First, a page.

Long before Law and Order there was Hill Street Blues, a cop drama that always began with officers coming on duty listening to the daily briefing. At the end of each briefing, the Sergeant would close with advising his men, “Let’s be careful out there.” Recently, as we receive our daily briefings, we keep thinking tech investors should keep those words in mind as well.
For the past couple of years, technology has been driven by consumer electronics – specifically digital cameras, flat-panel televisions, portable music players and wireless phones. Even purchases of personal computers, the dowdy staple of business spending, have been dominated by consumer purchases.
Alas, all good things must come to an end – and it looks like the end of consumer-driven tech spending is nigh. Cell phone inventories appear to be building in Asia, suggesting that market may have peaked. While big-screen TVs are still going strong at Best Buy, the strength is likely driven by their generous financing terms. It seems logical that home theater sales are related to home sales, much as other appliances are. And appliances ain’t lookin’ too hot in the latest durable goods report.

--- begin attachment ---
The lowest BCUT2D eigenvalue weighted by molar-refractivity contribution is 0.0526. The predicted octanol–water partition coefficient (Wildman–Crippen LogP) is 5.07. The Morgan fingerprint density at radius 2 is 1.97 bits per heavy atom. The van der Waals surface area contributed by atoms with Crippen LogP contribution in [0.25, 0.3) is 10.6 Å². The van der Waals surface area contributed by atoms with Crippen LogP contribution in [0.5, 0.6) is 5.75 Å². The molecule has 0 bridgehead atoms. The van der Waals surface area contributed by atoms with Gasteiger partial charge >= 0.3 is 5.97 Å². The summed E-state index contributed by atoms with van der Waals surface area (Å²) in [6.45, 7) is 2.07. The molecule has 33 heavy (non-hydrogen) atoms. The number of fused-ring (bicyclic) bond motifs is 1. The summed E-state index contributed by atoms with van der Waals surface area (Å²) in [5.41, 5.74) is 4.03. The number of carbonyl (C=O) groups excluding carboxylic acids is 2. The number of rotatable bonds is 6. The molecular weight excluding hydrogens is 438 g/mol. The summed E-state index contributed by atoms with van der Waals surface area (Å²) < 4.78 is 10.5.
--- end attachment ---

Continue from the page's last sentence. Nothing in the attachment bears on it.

Likewise, the latest GDP revision confirms that housing weakness started before June.
Meanwhile, it is clear that business is not yet picking up the slack. Second-quarter GDP showed decent but slowing spending on equipment and software.
But things continued to slow further, as the durable goods report shows all too clearly.
There is still hope that business spending will step in just in the nick of time. Microsoft’s strong deferred revenue trends indicate there may be more to Vista than the skeptics think. And the chart of GDP components shows a comforting tendency for one driver’s weakness to be offset by another’s strength.
But let’s be careful out there.